August 16, 2007  |  Uncategorized

Jamie Reid’s legendary original Sex Pistols artwork…

2007 marks the thirty year anniversary of one of punk rock’s most celebrated landmarks, the release of the Sex Pistols’ debut album, “Never Mind the Bollocks…,” and artist Jamie Reid‘s equally legendary and (at the time) incendiary imagery that accompanied it. Celebrating the depressed and debauched era that spawned the musical genre, London’s BARBICAN CENTRE has staged what could best be described as a lopsided retrospective of art in the era of Punk, “Panic Attack!: Art in the Punk Years.” Make no mistake, this is not a show OF punk artists but rather an exhibit exploring artists working IN and AROUND the era of punk in the late 1970s and early ’80s in Britain and the United States, at a time when both countries were a breeding ground for the volatile subcultures of punk and post-punk. For this reason, the museum might have rethought its misleading title (we can imagine a LOT of uninformed viewers leaving disappointed), or at least readjusted its curatorial choices to more accurately reflect it. According to the institution, “Although the punk movement is largely defined by its music, fashion and graphics, this exhibition exposes the art scene that emerged during these years most notably in London, New York and Los Angeles, and features important works by over 30 artists [with some VERY questionable omissions such as Vivienne Westwood–how is that possible?], including Jamie Reid, Raymond Pettibon, Nan Goldin, Mike Kelley, Tony Oursler, Paul McCarthy, Robert Longo, David Wojnarowicz, Jean-Michel Basquiat, Robert Mapplethorpe, and Genesis P-Orridge. What’s the unifying thread of this admittedly hypertalented lot, you ask? All have achieved great success in the Capitol “A” art world since their days in the trenches and seemed destined to from the start. What we’re really missing here in this “A-lister” mix are the true underground artists of the time like Gee Vaucher and Winston Smith who were most closely attached to the genre of punk in its purest form and created some of its most defining images. For what it’s worth, it should be noted that far from being an exhibit of punk ephemera or memorabilia (don’t expect to see record covers or clothing from Sex), the show specifically showcases artists chronicling the cultural and social climate of the turbulent era rather than ones driving the look and feel of Punk as a movement and genre. “Ever get the feeling you’ve been cheated?”…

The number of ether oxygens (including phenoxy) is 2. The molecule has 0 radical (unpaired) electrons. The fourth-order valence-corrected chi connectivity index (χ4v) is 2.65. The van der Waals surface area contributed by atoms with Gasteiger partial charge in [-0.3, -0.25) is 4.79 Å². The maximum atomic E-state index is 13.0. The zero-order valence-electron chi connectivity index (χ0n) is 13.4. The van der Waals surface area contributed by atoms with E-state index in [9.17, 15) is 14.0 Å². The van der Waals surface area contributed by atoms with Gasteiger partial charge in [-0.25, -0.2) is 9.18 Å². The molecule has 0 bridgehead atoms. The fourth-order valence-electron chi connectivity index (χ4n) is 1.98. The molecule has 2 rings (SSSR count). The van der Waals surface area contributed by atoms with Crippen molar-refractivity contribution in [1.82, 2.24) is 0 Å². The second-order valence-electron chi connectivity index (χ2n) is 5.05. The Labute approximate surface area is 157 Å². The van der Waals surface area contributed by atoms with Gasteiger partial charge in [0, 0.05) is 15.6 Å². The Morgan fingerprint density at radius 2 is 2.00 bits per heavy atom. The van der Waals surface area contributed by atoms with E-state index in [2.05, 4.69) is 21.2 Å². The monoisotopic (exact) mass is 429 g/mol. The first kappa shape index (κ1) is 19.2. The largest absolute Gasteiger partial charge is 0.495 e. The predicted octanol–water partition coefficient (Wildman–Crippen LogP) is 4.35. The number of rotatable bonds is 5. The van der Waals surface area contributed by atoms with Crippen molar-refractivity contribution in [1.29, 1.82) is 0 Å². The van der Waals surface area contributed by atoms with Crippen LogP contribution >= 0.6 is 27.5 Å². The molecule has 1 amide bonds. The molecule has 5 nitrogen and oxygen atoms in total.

The venerated Barbican Centre in London as shot by Steve J

So that’s where Eddie Van Halen got the look from…

Linder, “Untitled,” 1977

Black Flag flyer by Raymond Pettibon

Cerith Wyn Evans, film still from “Epiphany,” 1984

Barbara Kruger, “Untitled,” 1982

Cindy Sherman, “Untitled Film Still, #15,” 1978

Nan Goldin, “Self-Portrait,” (after suffering domestic abuse), 1978

Robert Mapplethorpe, “Patti Smith,” 1975

Still from Derek Jarman’s Super 8 film, Jordan’s Dance, 1977

Detail of Jamie Reid’s original “God Save The Queen” collage…

Nan Goldin, “Greer and Robert in the bed, NYC,” from the “Ballad of Sexual Dependancy” series, 1982

Cosey Fanni Tutti, COUM Transmissions, press release/poster for Prostitution, 1976

Tony Oursler, “The Loner,” 1980

Robert Longo, “Untitled (Joe),” 1981

Stephen Willats, “Every Day and Every Night,” 1984

David Wojnarowicz, photo from the Arthur Rimbaud in New York series, 1978–79

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